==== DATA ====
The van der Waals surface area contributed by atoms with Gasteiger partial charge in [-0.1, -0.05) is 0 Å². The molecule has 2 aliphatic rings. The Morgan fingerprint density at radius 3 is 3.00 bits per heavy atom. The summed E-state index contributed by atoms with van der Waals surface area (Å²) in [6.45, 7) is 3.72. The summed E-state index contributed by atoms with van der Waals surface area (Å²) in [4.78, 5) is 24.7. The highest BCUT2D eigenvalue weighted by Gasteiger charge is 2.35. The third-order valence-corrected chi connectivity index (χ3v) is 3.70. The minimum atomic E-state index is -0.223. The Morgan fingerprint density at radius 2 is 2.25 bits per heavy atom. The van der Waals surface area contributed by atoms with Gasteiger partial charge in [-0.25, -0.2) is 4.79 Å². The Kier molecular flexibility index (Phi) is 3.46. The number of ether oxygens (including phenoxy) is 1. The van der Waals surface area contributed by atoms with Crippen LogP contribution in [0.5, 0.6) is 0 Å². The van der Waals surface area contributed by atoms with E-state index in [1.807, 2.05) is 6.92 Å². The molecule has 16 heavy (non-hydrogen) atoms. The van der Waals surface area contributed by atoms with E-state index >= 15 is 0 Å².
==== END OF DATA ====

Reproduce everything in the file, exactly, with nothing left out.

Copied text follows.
The van der Waals surface area contributed by atoms with Gasteiger partial charge in [-0.1, -0.05) is 0 Å². The molecule has 2 aliphatic rings. The Morgan fingerprint density at radius 3 is 3.00 bits per heavy atom. The summed E-state index contributed by atoms with van der Waals surface area (Å²) in [6.45, 7) is 3.72. The summed E-state index contributed by atoms with van der Waals surface area (Å²) in [4.78, 5) is 24.7. The highest BCUT2D eigenvalue weighted by Gasteiger charge is 2.35. The third-order valence-corrected chi connectivity index (χ3v) is 3.70. The minimum atomic E-state index is -0.223. The Morgan fingerprint density at radius 2 is 2.25 bits per heavy atom. The van der Waals surface area contributed by atoms with Gasteiger partial charge in [-0.25, -0.2) is 4.79 Å². The Kier molecular flexibility index (Phi) is 3.46. The number of ether oxygens (including phenoxy) is 1. The van der Waals surface area contributed by atoms with Crippen LogP contribution in [0.5, 0.6) is 0 Å². The van der Waals surface area contributed by atoms with E-state index in [1.807, 2.05) is 6.92 Å². The molecule has 16 heavy (non-hydrogen) atoms. The van der Waals surface area contributed by atoms with E-state index >= 15 is 0 Å².